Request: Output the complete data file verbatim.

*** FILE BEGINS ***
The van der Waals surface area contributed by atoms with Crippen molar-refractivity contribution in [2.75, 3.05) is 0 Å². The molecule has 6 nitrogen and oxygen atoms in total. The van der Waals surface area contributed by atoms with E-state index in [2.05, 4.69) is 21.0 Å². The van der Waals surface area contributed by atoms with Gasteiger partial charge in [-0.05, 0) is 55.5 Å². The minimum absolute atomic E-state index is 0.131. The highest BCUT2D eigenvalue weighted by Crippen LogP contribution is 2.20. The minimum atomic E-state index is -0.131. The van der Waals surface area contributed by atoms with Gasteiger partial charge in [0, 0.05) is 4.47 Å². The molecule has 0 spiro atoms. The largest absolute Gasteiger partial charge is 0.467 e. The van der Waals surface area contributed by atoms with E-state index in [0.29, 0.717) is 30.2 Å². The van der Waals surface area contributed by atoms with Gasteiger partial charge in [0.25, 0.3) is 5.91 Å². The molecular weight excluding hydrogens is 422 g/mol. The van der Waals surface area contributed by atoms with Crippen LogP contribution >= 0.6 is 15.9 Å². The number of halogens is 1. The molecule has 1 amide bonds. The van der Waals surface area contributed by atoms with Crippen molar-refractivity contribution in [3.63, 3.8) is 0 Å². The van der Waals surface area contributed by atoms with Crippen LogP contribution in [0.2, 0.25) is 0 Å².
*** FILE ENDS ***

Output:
The van der Waals surface area contributed by atoms with Crippen molar-refractivity contribution in [2.75, 3.05) is 0 Å². The molecule has 6 nitrogen and oxygen atoms in total. The van der Waals surface area contributed by atoms with E-state index in [2.05, 4.69) is 21.0 Å². The van der Waals surface area contributed by atoms with Gasteiger partial charge in [-0.05, 0) is 55.5 Å². The minimum absolute atomic E-state index is 0.131. The highest BCUT2D eigenvalue weighted by Crippen LogP contribution is 2.20. The minimum atomic E-state index is -0.131. The van der Waals surface area contributed by atoms with Gasteiger partial charge in [0, 0.05) is 4.47 Å². The molecule has 0 spiro atoms. The largest absolute Gasteiger partial charge is 0.467 e. The van der Waals surface area contributed by atoms with E-state index in [0.29, 0.717) is 30.2 Å². The van der Waals surface area contributed by atoms with Gasteiger partial charge in [0.25, 0.3) is 5.91 Å². The molecular weight excluding hydrogens is 422 g/mol. The van der Waals surface area contributed by atoms with Crippen LogP contribution >= 0.6 is 15.9 Å². The number of halogens is 1. The molecule has 1 amide bonds. The van der Waals surface area contributed by atoms with Crippen molar-refractivity contribution in [3.63, 3.8) is 0 Å². The van der Waals surface area contributed by atoms with Crippen LogP contribution in [0.2, 0.25) is 0 Å².